Whether you’re working from the kitchen table, are a parent who is having to homeschool your kids or, like many of us, juggling both of these things, you will have found that suddenly your home is having to flex and become a space where you work, rest and play.
Creating separation between this new office, classroom and play park might seem impossible but here are some practical tips you can try to help make the most of the space you have while boosting productivity, creativity… and hopefully, happiness.
If you can, carve out an area that will be your designated work/study area. One of the positives about a “home office” is the space is yours to decorate or style however you want, so creating a comfortable environment that reflects the personality and style of the rest of your home will mean work doesn’t dominate.
Make the move
Consider reconfiguring the layout of certain rooms. Psychologically, changing your surroundings when you’re stuck in one place can feel uplifting, even if it’s only a small switch around. Can you shift your furniture to improve flow or make better use of the light and any views you might be lucky enough to have? For example, if you’re going to be spending more time at the kitchen table for the next few months, then why not move it next to the window so you can connect with the outside world.
Zone your home
Joanna Thornhill, stylist and author of “My Bedroom is an Office & Other Interior Design Dilemmas” has a tip for a clever way to zone multi-use areas. “Offering flexibility that walls can’t, a strategically placed bookcase partitions space for a home office without totally blocking the room’s flow.”
Open framed styles like these ones in our Brooklyn range are ideal because they still let the light flood in. To prevent a feeling of being boxed in, she suggests using a shorter design at the end to help create more flow. If you don’t have bookcases, you can create a similar zoning effect using any rugs you might have.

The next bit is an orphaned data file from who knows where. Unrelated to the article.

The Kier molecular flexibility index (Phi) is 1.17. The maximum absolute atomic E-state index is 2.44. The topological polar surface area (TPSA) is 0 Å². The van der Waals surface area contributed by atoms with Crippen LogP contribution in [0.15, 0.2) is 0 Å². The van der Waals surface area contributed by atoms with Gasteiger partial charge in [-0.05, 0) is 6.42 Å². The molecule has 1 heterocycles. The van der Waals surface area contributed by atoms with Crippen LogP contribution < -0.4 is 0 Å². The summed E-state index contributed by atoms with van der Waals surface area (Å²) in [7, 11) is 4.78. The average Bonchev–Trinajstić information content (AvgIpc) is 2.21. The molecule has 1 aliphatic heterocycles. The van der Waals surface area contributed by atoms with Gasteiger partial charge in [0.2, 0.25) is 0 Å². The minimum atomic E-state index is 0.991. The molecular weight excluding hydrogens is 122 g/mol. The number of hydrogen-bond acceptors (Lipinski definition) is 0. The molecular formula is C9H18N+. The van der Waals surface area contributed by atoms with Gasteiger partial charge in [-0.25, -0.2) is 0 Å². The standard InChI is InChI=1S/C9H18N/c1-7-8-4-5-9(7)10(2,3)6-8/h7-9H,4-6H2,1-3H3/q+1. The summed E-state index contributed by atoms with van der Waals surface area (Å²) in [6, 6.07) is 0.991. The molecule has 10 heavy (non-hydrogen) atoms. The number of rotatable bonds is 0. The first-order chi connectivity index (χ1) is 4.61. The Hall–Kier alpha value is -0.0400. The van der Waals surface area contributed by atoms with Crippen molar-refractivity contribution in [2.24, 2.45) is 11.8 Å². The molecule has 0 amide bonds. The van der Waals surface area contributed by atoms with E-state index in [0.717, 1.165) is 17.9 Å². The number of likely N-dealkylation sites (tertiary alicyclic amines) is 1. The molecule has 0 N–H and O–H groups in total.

If you’re strapped for space and having a dedicated office space with a desk is a luxury, then maybe you can repurpose an existing piece of furniture. Do you have a console table in the sitting room or a dressing table in the bedroom? Both pieces are favourites in our ranges because of their versatility and their generous solid oak tops serve as great makeshift desks, particularly if you only envisage working from home being something temporary and don’t want to invest in a desk.
Give Everything a Home
Tidying away the work things at the end of the day won’t just clear the decks, it will clear your head too and mean you can properly switch off without being surrounded by reminders of jobs to be done. Don’t under-estimate what a difference being organised it will make to your mood, it’s well worth spending a bit of time putting everything in its place. Having a specific space for stuff will give you some semblance of a work/ life balance.
In situations where every bit of space counts, the most useful bits of furniture are the ones that multi-task. With your sitting room making a daily transformation into a classroom or office, a storage footstool, like this one from our Cooper collection, does two jobs at once providing you with a pretty place to pop your feet and somewhere stylish to store all the essentials you need to help you get on with your job.
Alternatively, use one of our super spacious blanket boxes to house everything from craft supplies and toys to files and paperwork while the sturdy top doubles as a coffee table or a place for the kids to crack on with their tasks.
Make room for mindfulness
While we’re all confined to our homes, retaining a space where you can switch off will work wonders for recharging your batteries. With the help of a couple of cushions, some candles and a diffuser filled with calming essential oils, you can create a mindful relaxation nook in the corner of even the smallest room.
Joanna Thornhill recommends, “However small your space, try carving out a nook dedicated to meditation or relaxation. You don’t need much: you could even repurpose a small TV cabinet to house your supplies. and display your favourite calming décor pieces if there’s not space for anything larger.”
Connect with Nature
We all know the positive effects of spending time in outdoors and during this time of isolation, lots of us will be missing that all-important connection to nature. Despite being cooped up, it’s still possible to make use of greenery and its power to relax and calm. If you have a garden, cut some foliage and fill vases around your home or if you’re in a flat, without easy access to outdoor space, you’ll find spring is a great time to propagate your favourite houseplants. You’ll also enjoy the satisfaction of having the time to watch these plant babies bloom and grow.